By: Matt Weik
Not too long ago I wrote an article about how the nutrition labels found on packaging could soon have “exercise equivalents” on them. The reason for this addition is to make people aware of how much someone would have to exercise in order to burn off a serving of whatever product they are looking to purchase or what they already purchased and are preparing to eat. There are mixed feelings on whether the addition of an exercise equivalent would make any difference in the food choices people make or if it would help cut back on the overweight/obesity rates in the United States. Personally, I feel it will have very little effect overall.
Now the nutrition label could have yet another addition. Soon, nutrition labels will wrap all the way around the product packaging if they keep adding things to it. But in this case they are looking to roll out a new requirement that will hit all packaging by the year 2018. The FDA has announced that they will be requiring most packaged foods to have a new line on the facts panel calling out on how much added sugar a product contains. It will have the same layout as all the other facts where it will be stated in grams along with the daily value percentage according to a 2,000 calorie diet. Their reasoning behind this addition has to do with rising concerns about the amount of sugar American’s are consuming each day and the amount of added sugar manufacturers are adding into their products.
This change begs the question, “do people care?” In my honest opinion, the answer is no. If they cared, they would have already been making changes to their lifestyle and nutrition and if they didn’t know how to make the change they would be asking for help. Do I feel this will change the eating habits of Americans? Nope.
An additional change they will be making (for those with poor vision or those who simply don’t care to look) is an increased font size for the serving size and calories per serving. I think the biggest issue revolving around this particular change is that people don’t know what a given serving size looks like. Making the font larger and more prominent won’t change anything. Majority of the people out there aren’t going to get out a scale or a measuring tool in order to figure out the correct serving size. They will simply open up the packaging and start eating without any knowledge of how much they ate. This will be more noticeable with convenience foods and quick grab-and-go products where you aren’t measuring items out for a recipe or meal. Chips, candy, pretzels, and the like all come to mind.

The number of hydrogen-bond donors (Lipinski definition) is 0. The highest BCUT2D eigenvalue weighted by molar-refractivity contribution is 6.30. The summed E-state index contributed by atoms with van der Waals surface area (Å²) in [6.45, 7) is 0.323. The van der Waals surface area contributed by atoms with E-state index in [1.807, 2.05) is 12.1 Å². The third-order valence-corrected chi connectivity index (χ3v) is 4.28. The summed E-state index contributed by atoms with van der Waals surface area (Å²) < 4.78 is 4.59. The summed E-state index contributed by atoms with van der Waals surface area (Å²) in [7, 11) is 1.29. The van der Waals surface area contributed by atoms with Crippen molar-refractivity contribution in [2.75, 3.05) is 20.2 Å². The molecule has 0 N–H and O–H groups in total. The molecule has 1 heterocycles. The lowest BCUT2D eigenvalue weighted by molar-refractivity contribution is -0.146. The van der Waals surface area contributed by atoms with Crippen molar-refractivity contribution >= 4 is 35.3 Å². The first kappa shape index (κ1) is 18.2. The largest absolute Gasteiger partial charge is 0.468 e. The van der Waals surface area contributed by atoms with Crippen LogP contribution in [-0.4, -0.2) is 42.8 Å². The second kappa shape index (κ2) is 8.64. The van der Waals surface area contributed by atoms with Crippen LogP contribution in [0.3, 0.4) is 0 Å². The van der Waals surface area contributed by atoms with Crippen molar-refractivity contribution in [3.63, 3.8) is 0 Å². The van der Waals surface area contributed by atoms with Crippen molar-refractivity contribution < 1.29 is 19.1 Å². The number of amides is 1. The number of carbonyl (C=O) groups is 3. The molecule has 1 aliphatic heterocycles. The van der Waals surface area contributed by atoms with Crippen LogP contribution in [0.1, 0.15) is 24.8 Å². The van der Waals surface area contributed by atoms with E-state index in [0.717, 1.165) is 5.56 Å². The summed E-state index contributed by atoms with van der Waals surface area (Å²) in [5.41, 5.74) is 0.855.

While more expensive, I love individual servings of food items. It saves you from having to measure anything out and you can quickly grab it and go if you’re in a hurry without having to get a separate bag or container to put it in. I find the convenience of an individual package/serving makes things so much easier for the general public as well (not just for those who are health conscious). But again, it’s not difficult to measure something out prior to eating it and the cost associated with individual servings sizes will push many people away and turn them more towards buying in bulk (which is a great way to save money and stock up on a particular item/product).
Overall, the changes that are looking to be implemented are being put in place to educate the consumer, encouraging us to look at labels and nutritional facts more and basing eating and purchasing habits off of what we see on the packaging. I’ll reiterate my position again on this. While I think this is a great step toward educating the consumer, it won’t change anything. Each individual has to have that want in their mind to make the lifestyle change and clean up their diet and be more aware of what they are putting in their body. Until they reach that point, they’ll refuse to even look at the nutrition label and will fill up their grocery cart with whatever foods they desire.
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